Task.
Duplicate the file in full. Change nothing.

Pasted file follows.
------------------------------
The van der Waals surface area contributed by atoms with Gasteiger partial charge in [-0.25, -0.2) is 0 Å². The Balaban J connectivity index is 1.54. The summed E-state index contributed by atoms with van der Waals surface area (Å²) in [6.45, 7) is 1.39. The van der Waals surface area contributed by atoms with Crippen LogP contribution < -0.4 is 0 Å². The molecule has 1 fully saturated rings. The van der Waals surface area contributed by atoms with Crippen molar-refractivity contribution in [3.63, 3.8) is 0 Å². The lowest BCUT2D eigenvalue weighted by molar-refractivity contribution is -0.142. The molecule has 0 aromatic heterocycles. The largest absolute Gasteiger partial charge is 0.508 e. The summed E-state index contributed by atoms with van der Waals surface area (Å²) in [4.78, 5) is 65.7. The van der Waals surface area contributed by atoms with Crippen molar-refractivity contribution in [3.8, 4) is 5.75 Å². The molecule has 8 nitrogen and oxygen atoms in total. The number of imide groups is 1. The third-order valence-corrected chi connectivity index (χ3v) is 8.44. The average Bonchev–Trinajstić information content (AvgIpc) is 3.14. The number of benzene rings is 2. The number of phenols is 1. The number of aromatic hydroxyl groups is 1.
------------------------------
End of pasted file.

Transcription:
The van der Waals surface area contributed by atoms with Gasteiger partial charge in [-0.25, -0.2) is 0 Å². The Balaban J connectivity index is 1.54. The summed E-state index contributed by atoms with van der Waals surface area (Å²) in [6.45, 7) is 1.39. The van der Waals surface area contributed by atoms with Crippen LogP contribution < -0.4 is 0 Å². The molecule has 1 fully saturated rings. The van der Waals surface area contributed by atoms with Crippen molar-refractivity contribution in [3.63, 3.8) is 0 Å². The lowest BCUT2D eigenvalue weighted by molar-refractivity contribution is -0.142. The molecule has 0 aromatic heterocycles. The largest absolute Gasteiger partial charge is 0.508 e. The summed E-state index contributed by atoms with van der Waals surface area (Å²) in [4.78, 5) is 65.7. The van der Waals surface area contributed by atoms with Crippen molar-refractivity contribution in [3.8, 4) is 5.75 Å². The molecule has 8 nitrogen and oxygen atoms in total. The number of imide groups is 1. The third-order valence-corrected chi connectivity index (χ3v) is 8.44. The average Bonchev–Trinajstić information content (AvgIpc) is 3.14. The number of benzene rings is 2. The number of phenols is 1. The number of aromatic hydroxyl groups is 1.